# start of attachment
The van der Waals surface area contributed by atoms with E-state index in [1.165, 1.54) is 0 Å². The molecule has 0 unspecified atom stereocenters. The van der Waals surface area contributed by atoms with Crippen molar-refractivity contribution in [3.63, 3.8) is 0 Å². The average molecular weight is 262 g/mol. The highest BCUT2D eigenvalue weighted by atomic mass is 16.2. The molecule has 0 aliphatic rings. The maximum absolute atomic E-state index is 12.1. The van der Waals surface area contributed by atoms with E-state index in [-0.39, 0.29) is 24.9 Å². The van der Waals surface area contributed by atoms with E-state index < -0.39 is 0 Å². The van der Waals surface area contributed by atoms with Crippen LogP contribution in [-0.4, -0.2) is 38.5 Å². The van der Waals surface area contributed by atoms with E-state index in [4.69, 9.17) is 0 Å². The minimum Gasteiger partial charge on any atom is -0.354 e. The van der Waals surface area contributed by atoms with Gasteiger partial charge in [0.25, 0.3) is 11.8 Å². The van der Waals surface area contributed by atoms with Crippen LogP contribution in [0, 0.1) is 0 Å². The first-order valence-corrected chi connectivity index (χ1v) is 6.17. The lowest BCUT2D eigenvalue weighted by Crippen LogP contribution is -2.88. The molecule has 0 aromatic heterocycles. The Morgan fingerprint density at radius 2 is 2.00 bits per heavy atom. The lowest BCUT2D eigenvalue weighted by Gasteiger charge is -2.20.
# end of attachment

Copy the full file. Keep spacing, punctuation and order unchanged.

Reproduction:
The van der Waals surface area contributed by atoms with E-state index in [1.165, 1.54) is 0 Å². The molecule has 0 unspecified atom stereocenters. The van der Waals surface area contributed by atoms with Crippen molar-refractivity contribution in [3.63, 3.8) is 0 Å². The average molecular weight is 262 g/mol. The highest BCUT2D eigenvalue weighted by atomic mass is 16.2. The molecule has 0 aliphatic rings. The maximum absolute atomic E-state index is 12.1. The van der Waals surface area contributed by atoms with E-state index in [-0.39, 0.29) is 24.9 Å². The van der Waals surface area contributed by atoms with E-state index < -0.39 is 0 Å². The van der Waals surface area contributed by atoms with Crippen LogP contribution in [-0.4, -0.2) is 38.5 Å². The van der Waals surface area contributed by atoms with E-state index in [4.69, 9.17) is 0 Å². The minimum Gasteiger partial charge on any atom is -0.354 e. The van der Waals surface area contributed by atoms with Gasteiger partial charge in [0.25, 0.3) is 11.8 Å². The van der Waals surface area contributed by atoms with Crippen LogP contribution in [0, 0.1) is 0 Å². The first-order valence-corrected chi connectivity index (χ1v) is 6.17. The lowest BCUT2D eigenvalue weighted by Crippen LogP contribution is -2.88. The molecule has 0 aromatic heterocycles. The Morgan fingerprint density at radius 2 is 2.00 bits per heavy atom. The lowest BCUT2D eigenvalue weighted by Gasteiger charge is -2.20.